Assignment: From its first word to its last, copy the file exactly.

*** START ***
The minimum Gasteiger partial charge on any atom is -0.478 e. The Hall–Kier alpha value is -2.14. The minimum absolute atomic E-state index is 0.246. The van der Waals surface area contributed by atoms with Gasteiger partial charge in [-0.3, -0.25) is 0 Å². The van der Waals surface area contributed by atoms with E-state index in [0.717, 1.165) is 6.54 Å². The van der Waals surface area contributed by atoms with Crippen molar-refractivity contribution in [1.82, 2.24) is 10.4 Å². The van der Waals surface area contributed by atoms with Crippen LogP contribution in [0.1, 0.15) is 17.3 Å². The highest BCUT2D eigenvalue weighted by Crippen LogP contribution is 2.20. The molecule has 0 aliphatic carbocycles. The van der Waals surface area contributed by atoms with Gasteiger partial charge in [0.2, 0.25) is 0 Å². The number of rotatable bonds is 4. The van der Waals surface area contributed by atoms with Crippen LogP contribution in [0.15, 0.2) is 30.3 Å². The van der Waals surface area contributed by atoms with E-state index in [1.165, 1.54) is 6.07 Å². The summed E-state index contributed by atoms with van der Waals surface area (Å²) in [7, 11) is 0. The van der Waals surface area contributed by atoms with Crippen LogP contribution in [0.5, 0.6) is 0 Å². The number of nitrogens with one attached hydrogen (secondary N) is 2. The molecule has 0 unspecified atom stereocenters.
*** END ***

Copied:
The minimum Gasteiger partial charge on any atom is -0.478 e. The Hall–Kier alpha value is -2.14. The minimum absolute atomic E-state index is 0.246. The van der Waals surface area contributed by atoms with Gasteiger partial charge in [-0.3, -0.25) is 0 Å². The van der Waals surface area contributed by atoms with E-state index in [0.717, 1.165) is 6.54 Å². The van der Waals surface area contributed by atoms with Crippen molar-refractivity contribution in [1.82, 2.24) is 10.4 Å². The van der Waals surface area contributed by atoms with Crippen LogP contribution in [0.1, 0.15) is 17.3 Å². The highest BCUT2D eigenvalue weighted by Crippen LogP contribution is 2.20. The molecule has 0 aliphatic carbocycles. The van der Waals surface area contributed by atoms with Gasteiger partial charge in [0.2, 0.25) is 0 Å². The number of rotatable bonds is 4. The van der Waals surface area contributed by atoms with Crippen LogP contribution in [0.15, 0.2) is 30.3 Å². The van der Waals surface area contributed by atoms with E-state index in [1.165, 1.54) is 6.07 Å². The summed E-state index contributed by atoms with van der Waals surface area (Å²) in [7, 11) is 0. The van der Waals surface area contributed by atoms with Crippen LogP contribution in [0.5, 0.6) is 0 Å². The number of nitrogens with one attached hydrogen (secondary N) is 2. The molecule has 0 unspecified atom stereocenters.